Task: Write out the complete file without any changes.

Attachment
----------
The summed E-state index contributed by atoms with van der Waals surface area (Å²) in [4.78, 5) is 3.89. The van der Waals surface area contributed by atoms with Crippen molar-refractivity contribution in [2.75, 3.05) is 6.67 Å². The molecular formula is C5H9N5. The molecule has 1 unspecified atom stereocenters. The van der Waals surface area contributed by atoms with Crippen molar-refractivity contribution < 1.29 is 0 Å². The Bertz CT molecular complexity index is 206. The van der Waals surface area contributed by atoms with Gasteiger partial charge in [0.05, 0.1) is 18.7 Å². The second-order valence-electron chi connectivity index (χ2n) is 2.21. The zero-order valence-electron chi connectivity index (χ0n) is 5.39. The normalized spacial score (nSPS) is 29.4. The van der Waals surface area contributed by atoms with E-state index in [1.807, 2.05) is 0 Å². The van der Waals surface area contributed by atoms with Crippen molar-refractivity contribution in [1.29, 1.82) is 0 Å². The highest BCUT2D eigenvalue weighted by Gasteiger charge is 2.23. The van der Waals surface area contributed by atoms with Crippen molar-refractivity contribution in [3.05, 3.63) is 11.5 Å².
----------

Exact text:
The summed E-state index contributed by atoms with van der Waals surface area (Å²) in [4.78, 5) is 3.89. The van der Waals surface area contributed by atoms with Crippen molar-refractivity contribution in [2.75, 3.05) is 6.67 Å². The molecular formula is C5H9N5. The molecule has 1 unspecified atom stereocenters. The van der Waals surface area contributed by atoms with Crippen molar-refractivity contribution < 1.29 is 0 Å². The Bertz CT molecular complexity index is 206. The van der Waals surface area contributed by atoms with Gasteiger partial charge in [0.05, 0.1) is 18.7 Å². The second-order valence-electron chi connectivity index (χ2n) is 2.21. The zero-order valence-electron chi connectivity index (χ0n) is 5.39. The normalized spacial score (nSPS) is 29.4. The van der Waals surface area contributed by atoms with E-state index in [1.807, 2.05) is 0 Å². The van der Waals surface area contributed by atoms with Crippen molar-refractivity contribution in [1.29, 1.82) is 0 Å². The highest BCUT2D eigenvalue weighted by Gasteiger charge is 2.23. The van der Waals surface area contributed by atoms with Crippen molar-refractivity contribution in [3.05, 3.63) is 11.5 Å².